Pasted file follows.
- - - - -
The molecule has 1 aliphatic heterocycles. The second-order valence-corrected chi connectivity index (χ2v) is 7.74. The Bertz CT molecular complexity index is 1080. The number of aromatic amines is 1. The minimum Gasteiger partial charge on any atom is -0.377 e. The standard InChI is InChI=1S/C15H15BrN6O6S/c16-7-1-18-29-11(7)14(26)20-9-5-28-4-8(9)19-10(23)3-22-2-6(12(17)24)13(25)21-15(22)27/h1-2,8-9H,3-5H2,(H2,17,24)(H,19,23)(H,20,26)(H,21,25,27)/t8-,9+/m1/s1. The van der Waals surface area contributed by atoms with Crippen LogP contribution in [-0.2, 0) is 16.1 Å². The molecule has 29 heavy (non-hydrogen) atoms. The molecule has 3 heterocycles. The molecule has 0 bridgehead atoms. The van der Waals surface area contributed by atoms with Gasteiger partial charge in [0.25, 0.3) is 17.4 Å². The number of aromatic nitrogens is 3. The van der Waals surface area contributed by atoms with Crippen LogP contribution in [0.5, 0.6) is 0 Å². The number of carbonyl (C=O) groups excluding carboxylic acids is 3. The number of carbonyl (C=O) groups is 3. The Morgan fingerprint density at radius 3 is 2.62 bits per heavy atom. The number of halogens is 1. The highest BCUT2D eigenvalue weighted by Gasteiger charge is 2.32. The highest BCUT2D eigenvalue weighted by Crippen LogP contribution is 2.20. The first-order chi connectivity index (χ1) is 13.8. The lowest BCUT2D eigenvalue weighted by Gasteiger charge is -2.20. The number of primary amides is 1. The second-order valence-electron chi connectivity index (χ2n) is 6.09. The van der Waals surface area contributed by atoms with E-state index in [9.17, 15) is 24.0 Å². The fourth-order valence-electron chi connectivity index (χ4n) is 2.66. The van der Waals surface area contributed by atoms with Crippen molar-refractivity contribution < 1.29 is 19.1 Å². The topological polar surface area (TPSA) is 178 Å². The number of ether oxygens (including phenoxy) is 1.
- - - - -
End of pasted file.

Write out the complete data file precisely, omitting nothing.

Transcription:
The molecule has 1 aliphatic heterocycles. The second-order valence-corrected chi connectivity index (χ2v) is 7.74. The Bertz CT molecular complexity index is 1080. The number of aromatic amines is 1. The minimum Gasteiger partial charge on any atom is -0.377 e. The standard InChI is InChI=1S/C15H15BrN6O6S/c16-7-1-18-29-11(7)14(26)20-9-5-28-4-8(9)19-10(23)3-22-2-6(12(17)24)13(25)21-15(22)27/h1-2,8-9H,3-5H2,(H2,17,24)(H,19,23)(H,20,26)(H,21,25,27)/t8-,9+/m1/s1. The van der Waals surface area contributed by atoms with Crippen LogP contribution in [-0.2, 0) is 16.1 Å². The molecule has 29 heavy (non-hydrogen) atoms. The molecule has 3 heterocycles. The molecule has 0 bridgehead atoms. The van der Waals surface area contributed by atoms with Gasteiger partial charge in [0.25, 0.3) is 17.4 Å². The number of aromatic nitrogens is 3. The van der Waals surface area contributed by atoms with Crippen LogP contribution in [0.5, 0.6) is 0 Å². The number of carbonyl (C=O) groups excluding carboxylic acids is 3. The number of carbonyl (C=O) groups is 3. The Morgan fingerprint density at radius 3 is 2.62 bits per heavy atom. The number of halogens is 1. The highest BCUT2D eigenvalue weighted by Gasteiger charge is 2.32. The highest BCUT2D eigenvalue weighted by Crippen LogP contribution is 2.20. The first-order chi connectivity index (χ1) is 13.8. The lowest BCUT2D eigenvalue weighted by Gasteiger charge is -2.20. The number of primary amides is 1. The second-order valence-electron chi connectivity index (χ2n) is 6.09. The van der Waals surface area contributed by atoms with E-state index in [9.17, 15) is 24.0 Å². The fourth-order valence-electron chi connectivity index (χ4n) is 2.66. The van der Waals surface area contributed by atoms with Crippen molar-refractivity contribution < 1.29 is 19.1 Å². The topological polar surface area (TPSA) is 178 Å². The number of ether oxygens (including phenoxy) is 1.